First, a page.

# Pigeonhole Principle & Code Golf

The pigeonhole principle states that

If N items are put into M boxes, with N > M, then at least one box must contain more than one item.

For many, this principle has a special status compared to other mathematical enouncements. As E.W. Dijkstra wrote,

It is surrounded by some mystique. Proofs using it are often regarded as something special, something particularly ingenious.

## The challenge

The purpose of this challenge is to illustrate the pigeonhole principle using ASCII art representations. Specifically:

1. Take as input N (number of items) and M (number of boxes), with N non-negative and M positive. N may be smaller than M (even if the principle does not apply in that case).
2. Randomly select one of the possible assignments of items to boxes. Each assignment should have a non-zero probability of being picked.
3. Produce an ASCII art representation of the assignment as follows:

• There are M lines, each corresponding to a box.
• Each line starts with a non-whitespace character, such as |.
• Following that character is another non-whitespace character, such as #, repeated as many times as there are items in that box.

Consider for example N = 8, M = 5. If the selected assigment of items to boxes is 4, 1, 0, 3, 0, the representation is

|####
|#
|
|###
|


A different run (resulting in a different assignment) of the same program could give

|#
|##
|#
|#
|###


There is some flexibility regarding the representation; see below.

## Specific rules

The code should theoretically run for any values of N and M. In practice it may be restricted by memory size or data type limitations.

Since observing the output is not sufficient to determine if all assignments have non-zero probability, each submission should explain how the code achieves that, if not obvious.

The following representation variations are allowed:

• Any pair of different, non-whitespace characters can be chosen. They must be consistent across program executions.
• 90-degree rotations of the representation are acceptable. Again, the choice must be consistent.
• Trailing or leading whitespace is allowed.

As an example with a different representation format, for N = 15, M = 6 the results of two executions of the program could be

VVVVVV
@@@@@@
@@ @@@
@  @@
@


or

VVVVV
@@@ @
@@@ @
@ @ @
@ @ @
@


Likewise, N = 5, M = 7 could give, using another variation of the representation,

  *
* * * *
UUUUUUU


or

 *** **
UUUUUUU


or

   *
*  *
*  *
UUUUUUU


Note how the principle is not applicable in this case, because N <M.

## General rules

Programs or functions are allowed, in any programming language. Standard loopholes are forbidden.

Input can be taken by any reasonable means; and with any format, such as an array of two numbers or two different strings.

Output means and format are also flexible. For example, the output can be a list of strings or a string with newlines; returned as function output argument or displayed in STDOUT. In the latter case it is not necessary to worry about line wrapping caused by limited display width.

Shortest code in bytes wins.

• It actually took me until now to get the title... – Martin Ender Apr 2 '17 at 19:21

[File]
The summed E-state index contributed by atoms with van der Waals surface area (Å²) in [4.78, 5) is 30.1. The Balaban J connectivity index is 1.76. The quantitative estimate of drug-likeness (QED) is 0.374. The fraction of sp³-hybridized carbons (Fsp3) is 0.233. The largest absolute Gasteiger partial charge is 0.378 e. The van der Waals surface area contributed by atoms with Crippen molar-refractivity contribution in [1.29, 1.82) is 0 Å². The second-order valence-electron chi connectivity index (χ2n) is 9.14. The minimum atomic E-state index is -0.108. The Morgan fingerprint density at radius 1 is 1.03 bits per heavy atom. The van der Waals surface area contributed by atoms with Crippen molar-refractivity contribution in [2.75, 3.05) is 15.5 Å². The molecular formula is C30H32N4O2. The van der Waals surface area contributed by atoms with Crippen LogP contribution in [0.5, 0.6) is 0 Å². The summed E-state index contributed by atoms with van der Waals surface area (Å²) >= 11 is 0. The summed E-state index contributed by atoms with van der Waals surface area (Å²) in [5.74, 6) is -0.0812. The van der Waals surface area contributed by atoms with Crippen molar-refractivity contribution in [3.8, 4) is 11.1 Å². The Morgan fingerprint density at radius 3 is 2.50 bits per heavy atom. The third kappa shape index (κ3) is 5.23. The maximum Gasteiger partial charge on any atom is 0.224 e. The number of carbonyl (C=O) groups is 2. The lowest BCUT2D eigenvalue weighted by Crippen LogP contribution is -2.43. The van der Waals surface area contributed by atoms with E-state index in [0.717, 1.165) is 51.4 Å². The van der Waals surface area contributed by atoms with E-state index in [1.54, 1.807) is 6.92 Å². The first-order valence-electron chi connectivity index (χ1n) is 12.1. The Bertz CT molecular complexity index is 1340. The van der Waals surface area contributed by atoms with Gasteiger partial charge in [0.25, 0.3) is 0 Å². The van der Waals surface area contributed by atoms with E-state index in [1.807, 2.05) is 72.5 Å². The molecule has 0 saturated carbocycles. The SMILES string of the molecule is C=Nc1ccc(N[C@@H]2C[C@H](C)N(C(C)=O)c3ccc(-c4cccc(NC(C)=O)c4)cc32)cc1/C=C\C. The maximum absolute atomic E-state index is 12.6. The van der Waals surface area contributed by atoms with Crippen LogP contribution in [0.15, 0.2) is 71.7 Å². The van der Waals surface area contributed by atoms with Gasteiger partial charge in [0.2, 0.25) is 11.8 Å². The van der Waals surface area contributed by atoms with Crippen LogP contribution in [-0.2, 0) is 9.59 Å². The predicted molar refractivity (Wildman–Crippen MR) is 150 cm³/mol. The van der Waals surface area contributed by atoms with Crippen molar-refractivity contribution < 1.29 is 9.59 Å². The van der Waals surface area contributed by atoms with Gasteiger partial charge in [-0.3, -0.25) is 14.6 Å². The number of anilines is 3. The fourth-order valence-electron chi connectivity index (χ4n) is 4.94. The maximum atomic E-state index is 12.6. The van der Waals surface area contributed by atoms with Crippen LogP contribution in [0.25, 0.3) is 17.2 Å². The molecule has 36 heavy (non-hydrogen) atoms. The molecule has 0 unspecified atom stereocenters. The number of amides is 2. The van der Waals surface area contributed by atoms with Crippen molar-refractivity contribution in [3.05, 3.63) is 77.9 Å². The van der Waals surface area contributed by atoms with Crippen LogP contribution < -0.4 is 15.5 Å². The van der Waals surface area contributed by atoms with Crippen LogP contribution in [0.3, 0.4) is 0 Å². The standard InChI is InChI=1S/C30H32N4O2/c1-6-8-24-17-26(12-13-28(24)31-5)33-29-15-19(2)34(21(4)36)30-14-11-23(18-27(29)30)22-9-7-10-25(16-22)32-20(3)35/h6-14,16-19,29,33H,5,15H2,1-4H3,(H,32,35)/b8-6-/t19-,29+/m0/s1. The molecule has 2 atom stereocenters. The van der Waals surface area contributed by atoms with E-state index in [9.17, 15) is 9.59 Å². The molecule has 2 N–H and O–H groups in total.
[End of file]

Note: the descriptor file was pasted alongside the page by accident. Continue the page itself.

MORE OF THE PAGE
• @MartinEnder Is it that "pigeonhole principle" has more characters than "code golf", or is there some other joke? – dorukayhan Apr 3 '17 at 22:59
• @dorukayhan In a standard browser, look at the text slightly above the question title... – Luis Mendo Apr 3 '17 at 23:08

# Jelly, 9 8 bytes

=þṗX¥S⁵*


This is a dyadic link that takes M as its left and N as its right argument. Output is an array of integers, where 0 represents pigeons and 1 represents holes.

Try it online!

### How it works

=þṗX¥S⁵*  Main link. Left argument: m. Right argument: n

¥     Combine the two links to the left into a dyadic chain and call it
with arguments m and n.
ṗ        Compute the n-th Cartesian power of [1, ..., m], i.e., generate all
vectors of length n that consist of elements of [1, ..., m].
X       Pseudo-randomly choose one of those vectors with a uniform distribution.
=þ        Equal table; for each k in [1, ..., m] and each vector to the right,
compare the elements of the vector with k. Group the results by the
vectors, yielding a 2D Boolean matrix.
R    Range; map 1 to , 0 to [].
S   Take the sum of all columns.
⁵* Raise 10 to the resulting powers.


## Mathematica, 68 bytes

Print/@(10^RandomSample@RandomChoice[IntegerPartitions[+##,{#}]-1])&


An unnamed function that takes two integer arguments, the number of boxes, followed by the number of items.

It first computes all possible partitions of N+M into exactly M positive parts, and subtracts 1 from each partition afterwards. This gives us all possible partitions of N into M non-negative parts (which IntegerPartitions wouldn't generate otherwise). Then pick a random partition and shuffle it. This guarantees all possible ordered partitions with zeros are allowed. Finally, convert each bin of the partition to an output line by raising 10 to the corresponding power (such that each line becomes 1000... with k zeros). An example output might look like:

100
10000
1
10
10

• I believe PadRight wouldn't pad to M zeros if N < M. – LegionMammal978 Apr 2 '17 at 17:39
• @LegionMammal978 Thanks, managed to fix it at the same byte count. – Martin Ender Apr 2 '17 at 18:29